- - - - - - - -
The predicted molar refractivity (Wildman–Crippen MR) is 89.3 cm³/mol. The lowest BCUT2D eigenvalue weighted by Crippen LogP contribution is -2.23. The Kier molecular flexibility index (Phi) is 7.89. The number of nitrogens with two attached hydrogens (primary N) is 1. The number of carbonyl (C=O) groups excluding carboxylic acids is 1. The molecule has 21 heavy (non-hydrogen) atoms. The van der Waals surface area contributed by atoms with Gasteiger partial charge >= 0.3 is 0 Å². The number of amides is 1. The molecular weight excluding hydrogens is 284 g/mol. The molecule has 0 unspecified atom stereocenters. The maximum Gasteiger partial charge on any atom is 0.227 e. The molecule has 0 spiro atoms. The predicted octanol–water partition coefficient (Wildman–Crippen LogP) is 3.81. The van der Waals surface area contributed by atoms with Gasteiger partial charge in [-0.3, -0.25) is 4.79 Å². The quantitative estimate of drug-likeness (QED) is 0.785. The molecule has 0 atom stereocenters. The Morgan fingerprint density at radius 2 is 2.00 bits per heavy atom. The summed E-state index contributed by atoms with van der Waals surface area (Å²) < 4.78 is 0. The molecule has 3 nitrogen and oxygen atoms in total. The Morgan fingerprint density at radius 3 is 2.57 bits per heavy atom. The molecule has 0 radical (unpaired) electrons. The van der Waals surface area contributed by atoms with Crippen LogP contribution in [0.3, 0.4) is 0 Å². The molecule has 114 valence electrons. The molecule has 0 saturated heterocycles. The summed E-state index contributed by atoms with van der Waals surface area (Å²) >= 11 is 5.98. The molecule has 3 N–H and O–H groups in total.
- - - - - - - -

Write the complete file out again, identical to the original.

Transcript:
The predicted molar refractivity (Wildman–Crippen MR) is 89.3 cm³/mol. The lowest BCUT2D eigenvalue weighted by Crippen LogP contribution is -2.23. The Kier molecular flexibility index (Phi) is 7.89. The number of nitrogens with two attached hydrogens (primary N) is 1. The number of carbonyl (C=O) groups excluding carboxylic acids is 1. The molecule has 21 heavy (non-hydrogen) atoms. The van der Waals surface area contributed by atoms with Gasteiger partial charge >= 0.3 is 0 Å². The number of amides is 1. The molecular weight excluding hydrogens is 284 g/mol. The molecule has 0 unspecified atom stereocenters. The maximum Gasteiger partial charge on any atom is 0.227 e. The molecule has 0 spiro atoms. The predicted octanol–water partition coefficient (Wildman–Crippen LogP) is 3.81. The van der Waals surface area contributed by atoms with Gasteiger partial charge in [-0.3, -0.25) is 4.79 Å². The quantitative estimate of drug-likeness (QED) is 0.785. The molecule has 0 atom stereocenters. The Morgan fingerprint density at radius 2 is 2.00 bits per heavy atom. The summed E-state index contributed by atoms with van der Waals surface area (Å²) < 4.78 is 0. The molecule has 3 nitrogen and oxygen atoms in total. The Morgan fingerprint density at radius 3 is 2.57 bits per heavy atom. The molecule has 0 radical (unpaired) electrons. The van der Waals surface area contributed by atoms with Crippen LogP contribution in [0.3, 0.4) is 0 Å². The molecule has 114 valence electrons. The molecule has 0 saturated heterocycles. The summed E-state index contributed by atoms with van der Waals surface area (Å²) >= 11 is 5.98. The molecule has 3 N–H and O–H groups in total.